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Irrevocable Change.

14 August 2012

There are changes mounting at my work that cannot fail to sweep me up with them. This place is beyond dysfunctional. It is nonfunctional. I am not going to get in to the long list of financial atrocities that have been committed here. But it is a place that, despite having research as one of its principle missions, does not have any apparent interest in providing an environment for researchers conducive to the furtherance of that goal. The staff is laced with incompetents, and the administration is choked with ossified, stultified fools.

Now, one of the last good people is leaving. This person has had my back for quite some time, and given that I’m almost certainly about to have a gap in funding, without him here, I think that my job will be ending soon, despite the fact that I’ve been objectively among the most productive researchers at my institution, but in terms of funding and output. And I’m willing to bet that that will mean nothing to the people who run the place. Because they don’t care about quality work. That is profoundly evidenced by the sort of people they place in positions of responsibility over research.

If you were to be given the task of destroying a research department, you could not do better than this administration. And so I am stepping up my search for another place. While I’ve heard nothing from Singapore yet, last night I submitted my CV and cover letter to four different open faculty positions around the country, including one in my current city. I am submitting to schools of public health, and health administration. While I don’t have formal education in those fields, that is where my experience lies as a researcher, of course.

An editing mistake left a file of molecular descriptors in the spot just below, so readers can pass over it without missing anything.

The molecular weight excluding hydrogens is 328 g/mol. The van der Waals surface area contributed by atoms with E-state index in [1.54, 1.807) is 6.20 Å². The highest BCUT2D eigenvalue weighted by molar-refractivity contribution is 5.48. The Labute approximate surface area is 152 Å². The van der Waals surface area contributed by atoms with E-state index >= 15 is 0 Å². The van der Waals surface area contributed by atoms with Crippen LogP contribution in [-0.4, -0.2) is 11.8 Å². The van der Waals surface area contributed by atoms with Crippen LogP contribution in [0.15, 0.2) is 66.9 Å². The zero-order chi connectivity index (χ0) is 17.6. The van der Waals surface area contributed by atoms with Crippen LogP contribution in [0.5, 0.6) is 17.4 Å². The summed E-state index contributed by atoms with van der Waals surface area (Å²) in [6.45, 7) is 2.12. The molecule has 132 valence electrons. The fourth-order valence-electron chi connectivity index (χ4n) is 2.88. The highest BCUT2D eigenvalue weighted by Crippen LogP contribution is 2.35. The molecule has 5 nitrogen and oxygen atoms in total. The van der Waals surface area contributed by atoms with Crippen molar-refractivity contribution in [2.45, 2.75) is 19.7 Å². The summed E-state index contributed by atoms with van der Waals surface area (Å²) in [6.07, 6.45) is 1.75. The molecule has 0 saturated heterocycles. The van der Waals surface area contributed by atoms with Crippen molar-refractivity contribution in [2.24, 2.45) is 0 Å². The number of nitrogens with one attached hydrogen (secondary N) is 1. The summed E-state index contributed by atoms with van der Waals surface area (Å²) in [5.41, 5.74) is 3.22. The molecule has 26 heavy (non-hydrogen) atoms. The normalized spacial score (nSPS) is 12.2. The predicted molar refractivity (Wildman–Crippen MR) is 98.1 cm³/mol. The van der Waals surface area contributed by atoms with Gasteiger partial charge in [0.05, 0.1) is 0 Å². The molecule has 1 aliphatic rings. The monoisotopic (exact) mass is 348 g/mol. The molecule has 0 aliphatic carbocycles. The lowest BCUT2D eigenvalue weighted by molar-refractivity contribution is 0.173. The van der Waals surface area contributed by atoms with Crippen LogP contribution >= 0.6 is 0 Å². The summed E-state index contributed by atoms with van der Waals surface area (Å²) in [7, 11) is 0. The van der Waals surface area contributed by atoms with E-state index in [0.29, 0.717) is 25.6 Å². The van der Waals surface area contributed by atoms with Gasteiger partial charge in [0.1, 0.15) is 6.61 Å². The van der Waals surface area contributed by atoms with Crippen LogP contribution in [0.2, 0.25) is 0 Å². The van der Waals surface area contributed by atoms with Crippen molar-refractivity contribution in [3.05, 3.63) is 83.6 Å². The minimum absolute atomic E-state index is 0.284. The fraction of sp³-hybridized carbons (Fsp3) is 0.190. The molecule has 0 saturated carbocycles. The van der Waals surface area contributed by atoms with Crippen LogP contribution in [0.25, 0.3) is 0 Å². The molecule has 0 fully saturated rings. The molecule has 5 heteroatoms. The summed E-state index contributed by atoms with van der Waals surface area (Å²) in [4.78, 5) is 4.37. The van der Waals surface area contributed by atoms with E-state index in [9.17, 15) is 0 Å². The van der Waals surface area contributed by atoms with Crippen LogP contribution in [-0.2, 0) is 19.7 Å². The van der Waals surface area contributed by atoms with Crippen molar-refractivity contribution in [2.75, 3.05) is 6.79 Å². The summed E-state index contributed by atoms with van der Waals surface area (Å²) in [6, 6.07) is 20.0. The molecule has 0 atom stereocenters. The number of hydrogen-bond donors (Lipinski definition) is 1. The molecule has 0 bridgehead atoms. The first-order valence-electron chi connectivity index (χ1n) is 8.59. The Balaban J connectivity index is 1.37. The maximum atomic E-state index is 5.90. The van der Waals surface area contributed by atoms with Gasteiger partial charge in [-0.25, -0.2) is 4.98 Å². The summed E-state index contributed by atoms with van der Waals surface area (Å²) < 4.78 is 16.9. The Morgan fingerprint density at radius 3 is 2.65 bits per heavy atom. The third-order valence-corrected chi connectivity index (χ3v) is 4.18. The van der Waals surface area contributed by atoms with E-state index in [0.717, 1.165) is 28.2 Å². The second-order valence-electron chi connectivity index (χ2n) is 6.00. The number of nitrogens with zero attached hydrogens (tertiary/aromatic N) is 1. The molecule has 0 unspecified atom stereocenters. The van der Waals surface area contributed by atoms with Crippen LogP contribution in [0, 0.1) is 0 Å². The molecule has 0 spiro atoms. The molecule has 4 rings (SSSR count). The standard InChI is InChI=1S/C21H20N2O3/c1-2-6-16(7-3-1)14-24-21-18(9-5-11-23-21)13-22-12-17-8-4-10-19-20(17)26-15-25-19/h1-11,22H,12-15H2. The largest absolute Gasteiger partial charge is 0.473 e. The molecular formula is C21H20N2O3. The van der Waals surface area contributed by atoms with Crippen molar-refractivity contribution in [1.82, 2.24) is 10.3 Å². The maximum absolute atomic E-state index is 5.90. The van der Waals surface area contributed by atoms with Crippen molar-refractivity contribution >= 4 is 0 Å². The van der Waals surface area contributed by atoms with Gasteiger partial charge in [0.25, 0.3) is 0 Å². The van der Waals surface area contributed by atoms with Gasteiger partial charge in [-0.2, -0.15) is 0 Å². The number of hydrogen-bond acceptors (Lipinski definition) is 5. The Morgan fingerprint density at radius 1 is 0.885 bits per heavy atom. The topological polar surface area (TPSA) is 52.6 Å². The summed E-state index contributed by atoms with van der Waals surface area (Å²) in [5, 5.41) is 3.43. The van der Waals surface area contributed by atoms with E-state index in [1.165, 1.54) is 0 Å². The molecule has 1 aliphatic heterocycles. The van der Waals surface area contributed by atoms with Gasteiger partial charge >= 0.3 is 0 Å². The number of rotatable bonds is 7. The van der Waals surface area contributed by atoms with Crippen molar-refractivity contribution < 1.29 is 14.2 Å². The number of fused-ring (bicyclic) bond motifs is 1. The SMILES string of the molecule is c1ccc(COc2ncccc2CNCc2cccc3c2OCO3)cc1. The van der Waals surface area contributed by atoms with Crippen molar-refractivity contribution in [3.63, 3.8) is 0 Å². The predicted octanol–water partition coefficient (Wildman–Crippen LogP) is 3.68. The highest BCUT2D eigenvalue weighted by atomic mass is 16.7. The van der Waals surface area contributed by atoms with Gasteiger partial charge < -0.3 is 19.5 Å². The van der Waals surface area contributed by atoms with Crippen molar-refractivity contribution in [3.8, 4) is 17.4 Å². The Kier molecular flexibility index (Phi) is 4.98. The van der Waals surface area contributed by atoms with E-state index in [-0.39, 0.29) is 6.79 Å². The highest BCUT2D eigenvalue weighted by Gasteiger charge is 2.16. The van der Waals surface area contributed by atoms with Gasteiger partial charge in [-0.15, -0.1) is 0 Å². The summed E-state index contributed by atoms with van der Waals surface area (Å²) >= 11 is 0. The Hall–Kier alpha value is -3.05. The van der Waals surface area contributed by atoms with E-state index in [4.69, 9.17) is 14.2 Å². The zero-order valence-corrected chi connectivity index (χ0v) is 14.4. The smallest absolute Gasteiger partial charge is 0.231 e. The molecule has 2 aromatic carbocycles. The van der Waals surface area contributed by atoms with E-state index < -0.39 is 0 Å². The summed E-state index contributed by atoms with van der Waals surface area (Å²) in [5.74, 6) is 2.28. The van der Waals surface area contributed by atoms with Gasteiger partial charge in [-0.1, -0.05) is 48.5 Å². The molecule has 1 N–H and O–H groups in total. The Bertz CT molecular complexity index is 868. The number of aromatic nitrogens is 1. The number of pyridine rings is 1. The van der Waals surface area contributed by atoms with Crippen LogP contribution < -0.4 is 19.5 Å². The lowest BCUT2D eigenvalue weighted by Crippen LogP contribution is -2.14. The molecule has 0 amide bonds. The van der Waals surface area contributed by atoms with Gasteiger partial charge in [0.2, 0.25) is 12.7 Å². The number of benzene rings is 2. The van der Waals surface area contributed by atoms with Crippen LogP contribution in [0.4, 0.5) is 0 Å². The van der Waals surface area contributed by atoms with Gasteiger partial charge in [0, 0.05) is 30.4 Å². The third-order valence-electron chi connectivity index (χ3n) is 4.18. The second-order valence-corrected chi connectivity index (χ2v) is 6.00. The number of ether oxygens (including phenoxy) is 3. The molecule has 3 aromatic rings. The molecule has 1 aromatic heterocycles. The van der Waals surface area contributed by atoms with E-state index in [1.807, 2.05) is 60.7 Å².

I am hoping that I will find a forward-thinking department, interested in applying simulation methods to public health, perhaps where I could create and teach a class in systems. There’s some despair here. I am afraid that I will shortly find myself unemployed. That could happen as soon as October, though I believe that I have until April. We’ll see. I’d be lying if I said I weren’t afraid.

But I know how to deal with fear. If I don’t have a job, I will increase my meetings. I will apply to many positions. I will land on my feet. I’m going to be ok. There’s no question of that. Eventually. But I am afraid. Life is scary. For everyone. It’s easy to become myopic and selfish when I’m afraid. I need to remember to slow down and focus outward. Do the things I can do today. Be patient. Strength and Courage.

______________________

UPDATE: I discovered that I’ll be able to hold a few dozen thousand dollars in reserve past October 1st. This means that I’ll have protection, and it will surely protect me until April, by which time I think I’ll have new ideas about what I’m going to do next. Huge relief to know that I will not be doomed in six weeks.

7 Comments leave one →
  1. Mona permalink
    14 August 2012 09:19

    This sounds like a plague that hits many universities. Good luck, I wish you all the best.

    • 14 August 2012 10:15

      Thanks. And I think you’re right. It’s just very frustrating.

  2. Angela permalink
    14 August 2012 10:13

    Good luck in the job search. I hope you find something you like.

  3. NatC permalink
    14 August 2012 10:59

    Strength and courage.

  4. 14 August 2012 11:02

    Sounds very stressful and scary but it also sounds like you know what you need to do and are doing it. Keep your chin up; you can do this!

  5. 16 August 2012 06:04

    It’s the Peter Principle at work. It seems to happen at most institutions where those who are the “controllers” get promoted to Directors, even though their research was mediocre. And meanwhile, in the trenches, those who get the funding continue to toil because they love science. I was made Chair when there was actually a Director who cared deeply about science. He left because he was at odds with the rest of the administration–because he did care about science and they cared about bureaucratic BS. I wasn’t a game player but protected my staff so they could do their work. Not a popular stance when surrounded by those who are “ossified, stultified fools”. Amazing to me how for most administrators I’ve known, the gig is about some perceived power and ambition.

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